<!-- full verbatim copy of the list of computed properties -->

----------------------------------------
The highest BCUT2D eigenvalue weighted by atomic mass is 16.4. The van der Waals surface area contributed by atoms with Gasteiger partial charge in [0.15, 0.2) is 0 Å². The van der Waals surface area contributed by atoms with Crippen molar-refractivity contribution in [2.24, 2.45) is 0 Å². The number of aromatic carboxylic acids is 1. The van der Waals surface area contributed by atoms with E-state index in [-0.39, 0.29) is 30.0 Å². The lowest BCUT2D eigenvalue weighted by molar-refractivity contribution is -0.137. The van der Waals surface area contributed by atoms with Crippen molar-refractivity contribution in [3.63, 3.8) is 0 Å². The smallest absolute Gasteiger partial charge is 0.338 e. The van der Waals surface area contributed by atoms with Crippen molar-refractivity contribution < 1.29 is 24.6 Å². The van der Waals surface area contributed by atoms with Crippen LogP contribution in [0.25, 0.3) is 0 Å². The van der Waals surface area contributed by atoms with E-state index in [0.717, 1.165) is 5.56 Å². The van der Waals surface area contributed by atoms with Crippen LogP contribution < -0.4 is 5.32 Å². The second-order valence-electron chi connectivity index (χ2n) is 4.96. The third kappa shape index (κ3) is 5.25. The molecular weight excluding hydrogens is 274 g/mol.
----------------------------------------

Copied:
The highest BCUT2D eigenvalue weighted by atomic mass is 16.4. The van der Waals surface area contributed by atoms with Gasteiger partial charge in [0.15, 0.2) is 0 Å². The van der Waals surface area contributed by atoms with Crippen molar-refractivity contribution in [2.24, 2.45) is 0 Å². The number of aromatic carboxylic acids is 1. The van der Waals surface area contributed by atoms with E-state index in [-0.39, 0.29) is 30.0 Å². The lowest BCUT2D eigenvalue weighted by molar-refractivity contribution is -0.137. The van der Waals surface area contributed by atoms with Crippen molar-refractivity contribution in [3.63, 3.8) is 0 Å². The smallest absolute Gasteiger partial charge is 0.338 e. The van der Waals surface area contributed by atoms with Crippen molar-refractivity contribution < 1.29 is 24.6 Å². The van der Waals surface area contributed by atoms with Crippen LogP contribution in [0.25, 0.3) is 0 Å². The van der Waals surface area contributed by atoms with E-state index in [0.717, 1.165) is 5.56 Å². The van der Waals surface area contributed by atoms with Crippen LogP contribution < -0.4 is 5.32 Å². The second-order valence-electron chi connectivity index (χ2n) is 4.96. The third kappa shape index (κ3) is 5.25. The molecular weight excluding hydrogens is 274 g/mol.